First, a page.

The Coding Challenge
Question: A 63-year-old male patient is seen with complaints of leg pain while walking and while at rest. The patient also has hypertension and is a long-time tobacco smoker. Upon examination, the patient exhibits weak pulses in both lower extremities and a reduced ankle-branchial index. Imaging tests are taken and confirm a diagnosis of peripheral artery disease. Assign for ICD-10-CM.
A. I73.89, I15.9, F17.200
B. I73.9, I10, F17.210
C. I73.89, I10, F17.210
D. I73.9, I11.9, F17.200
B. I73.9, I10, F17.210
Locate and Verify
Peripheral Artery Disease
The ICD-10-CM codes for peripheral artery disease reside in Chapter 9. Disease of the circulatory system (I00-I99).
In the ICD-10-CM Alphabetic Index, look up Disease, diseased/artery/ peripheral/arterial I73.9.
In the Tabular, we can verify the correct code as:
I73.9, Peripheral vascular disease, unspecified
Peripheral angiopathy NOS
Spasm of artery
Since the type of PAD is not indicated, we must use the unspecified code. The ICD-10-CM Official Guidelines for Coding and Reporting instruct the coder to use an unspecified code when the information in the medical record is insufficient to assign a more specific code. For those categories where an unspecified code is not provided, the “other specified” code may represent both other and unspecified.
Look up Hypertension, hypertensive (accelerated) (benign) (essential) (idiopathic) (malignant) (systemic) I10.
In the Tabular, we can verify our correct code as:
I10, Essential (primary) hypertension
Includes: high blood pressure
hypertension (arterial) (benign) (essential) (malignant) (primary) (systemic)
A “Use additional” note instructs the coder to identify:
- exposure to environmental tobacco smoke (Z77.22)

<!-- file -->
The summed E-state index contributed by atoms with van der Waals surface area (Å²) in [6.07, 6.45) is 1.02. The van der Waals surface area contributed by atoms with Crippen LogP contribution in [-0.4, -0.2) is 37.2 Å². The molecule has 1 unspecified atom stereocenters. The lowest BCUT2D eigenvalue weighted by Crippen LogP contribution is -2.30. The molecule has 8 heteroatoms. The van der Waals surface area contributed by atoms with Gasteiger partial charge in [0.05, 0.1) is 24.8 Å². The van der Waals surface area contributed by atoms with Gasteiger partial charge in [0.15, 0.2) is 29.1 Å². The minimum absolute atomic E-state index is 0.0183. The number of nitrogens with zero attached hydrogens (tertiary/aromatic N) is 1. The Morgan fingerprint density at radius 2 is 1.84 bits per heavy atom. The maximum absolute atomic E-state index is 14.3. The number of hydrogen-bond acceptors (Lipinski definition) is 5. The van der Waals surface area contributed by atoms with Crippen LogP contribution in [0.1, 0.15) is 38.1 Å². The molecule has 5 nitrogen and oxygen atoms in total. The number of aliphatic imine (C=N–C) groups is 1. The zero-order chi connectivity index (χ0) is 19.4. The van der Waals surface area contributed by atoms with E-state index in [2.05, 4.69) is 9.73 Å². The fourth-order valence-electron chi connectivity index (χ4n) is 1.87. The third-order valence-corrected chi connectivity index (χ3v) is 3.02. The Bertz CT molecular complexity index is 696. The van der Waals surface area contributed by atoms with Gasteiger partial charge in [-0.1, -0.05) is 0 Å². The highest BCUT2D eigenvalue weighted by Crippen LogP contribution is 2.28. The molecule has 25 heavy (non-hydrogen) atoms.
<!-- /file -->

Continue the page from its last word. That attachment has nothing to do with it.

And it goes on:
- history of tobacco dependence (Z87.891)
- occupational exposure to environmental tobacco smoke (Z57.31)
- tobacco dependence (F17.-)
- tobacco use (Z72.0)
The patient is diagnosed as a long-time tobacco smoker in this coding scenario. Therefore, we need to look at F17.- for tobacco dependence.
Look up Dependence (on) syndrome)/tobacco – see Dependence, drug, nicotine/cigarettes F17.210. You can also look it up by starting with Tobacco (nicotine)/dependence/see Dependence, drug, nicotine/cigarettes F17.210.
Verifying this code in the Tabular, we see:
F17.210, Nicotine dependence, cigarettes, uncomplicated
A, C, and D are incorrect.
A. I73.89, I15.9, F17.200. I73.89 is for Other specified peripheral vascular diseases. I15.9 is for Secondary hypertension, unspecified. F17.200 is for Nicotine dependence, unspecified, uncomplicated.
C. I73.89, I10, F17.210. I73.89 is for Other specified peripheral vascular diseases.
D. I73.9, I11.9, F17.200. I11.9 is for Hypertensive heart disease without heart failure. F17.200 is for Nicotine dependence, unspecified, uncomplicated.
What is Peripheral Artery Disease?
Peripheral artery disease (PAD) or peripheral arterial disease is often used interchangeably with peripheral vascular disease (PVD). Peripheral artery disease is a circulation disorder caused by narrowing or blockage of the peripheral arteries that carry blood away from the heart to other areas of the body.
According to the National Heart, Lung, and Blood Institute, more than 8 million people in the United States aged 40 and older have PAD.
Cause of PAD: The CDC reports the primary cause of PAD is a buildup of fatty plaque in the arteries, called atherosclerosis. Although PAD can occur in any blood vessel, it is more common in the legs than the arms.
Signs and Symptoms: Pain in the legs with physical activity that gets better after rest is a classic symptom of peripheral artery disease. Some individuals have no leg pain. Other signs in the leg include muscle atrophy, hair loss, shiny skin or skin cool to the touch, decreased or absent pulses in the feet, nonhealing ulcers in the legs or feet, and numb or cold toes.
Risk Factors: Health conditions that increase the risk of PAD include smoking, high blood pressure, atherosclerosis, diabetes, and high cholesterol. Individuals over 60 years of age are also at an increased risk.
Diagnosis: PAD is diagnosed by a physician performing an ankle-brachial index (ABI) test to measure the blood pressure in the ankles. Imaging tests such as an ultrasound, magnetic resonance angiography (MRA), and computed tomographic (CT) angiography may also be performed.